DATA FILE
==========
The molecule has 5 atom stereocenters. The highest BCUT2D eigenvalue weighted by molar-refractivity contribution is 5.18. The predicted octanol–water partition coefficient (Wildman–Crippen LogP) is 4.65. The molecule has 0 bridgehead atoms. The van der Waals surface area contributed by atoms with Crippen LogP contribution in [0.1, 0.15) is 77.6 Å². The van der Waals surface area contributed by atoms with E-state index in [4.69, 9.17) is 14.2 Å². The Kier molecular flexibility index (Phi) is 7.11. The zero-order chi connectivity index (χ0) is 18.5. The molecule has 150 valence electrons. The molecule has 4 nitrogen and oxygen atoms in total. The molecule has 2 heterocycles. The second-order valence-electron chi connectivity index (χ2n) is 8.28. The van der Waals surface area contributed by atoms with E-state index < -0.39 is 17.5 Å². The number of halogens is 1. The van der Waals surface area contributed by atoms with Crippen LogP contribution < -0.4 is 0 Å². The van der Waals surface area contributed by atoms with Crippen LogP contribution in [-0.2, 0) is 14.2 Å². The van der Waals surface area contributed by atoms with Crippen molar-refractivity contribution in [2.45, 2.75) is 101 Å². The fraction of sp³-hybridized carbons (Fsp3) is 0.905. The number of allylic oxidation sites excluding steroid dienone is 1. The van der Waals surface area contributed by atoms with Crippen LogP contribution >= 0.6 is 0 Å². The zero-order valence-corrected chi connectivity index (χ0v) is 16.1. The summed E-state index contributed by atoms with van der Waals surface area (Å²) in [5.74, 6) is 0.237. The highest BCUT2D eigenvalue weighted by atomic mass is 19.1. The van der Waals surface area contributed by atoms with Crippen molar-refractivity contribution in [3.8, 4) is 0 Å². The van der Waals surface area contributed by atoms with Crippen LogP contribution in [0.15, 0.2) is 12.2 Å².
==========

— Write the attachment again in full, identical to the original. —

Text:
The molecule has 5 atom stereocenters. The highest BCUT2D eigenvalue weighted by molar-refractivity contribution is 5.18. The predicted octanol–water partition coefficient (Wildman–Crippen LogP) is 4.65. The molecule has 0 bridgehead atoms. The van der Waals surface area contributed by atoms with Crippen LogP contribution in [0.1, 0.15) is 77.6 Å². The van der Waals surface area contributed by atoms with E-state index in [4.69, 9.17) is 14.2 Å². The Kier molecular flexibility index (Phi) is 7.11. The zero-order chi connectivity index (χ0) is 18.5. The molecule has 150 valence electrons. The molecule has 4 nitrogen and oxygen atoms in total. The molecule has 2 heterocycles. The second-order valence-electron chi connectivity index (χ2n) is 8.28. The van der Waals surface area contributed by atoms with E-state index < -0.39 is 17.5 Å². The number of halogens is 1. The van der Waals surface area contributed by atoms with Crippen LogP contribution < -0.4 is 0 Å². The van der Waals surface area contributed by atoms with Crippen LogP contribution in [-0.2, 0) is 14.2 Å². The van der Waals surface area contributed by atoms with Crippen molar-refractivity contribution in [2.45, 2.75) is 101 Å². The fraction of sp³-hybridized carbons (Fsp3) is 0.905. The number of allylic oxidation sites excluding steroid dienone is 1. The van der Waals surface area contributed by atoms with Crippen LogP contribution >= 0.6 is 0 Å². The zero-order valence-corrected chi connectivity index (χ0v) is 16.1. The summed E-state index contributed by atoms with van der Waals surface area (Å²) in [5.74, 6) is 0.237. The highest BCUT2D eigenvalue weighted by atomic mass is 19.1. The van der Waals surface area contributed by atoms with Crippen molar-refractivity contribution in [3.8, 4) is 0 Å². The van der Waals surface area contributed by atoms with Crippen LogP contribution in [0.15, 0.2) is 12.2 Å².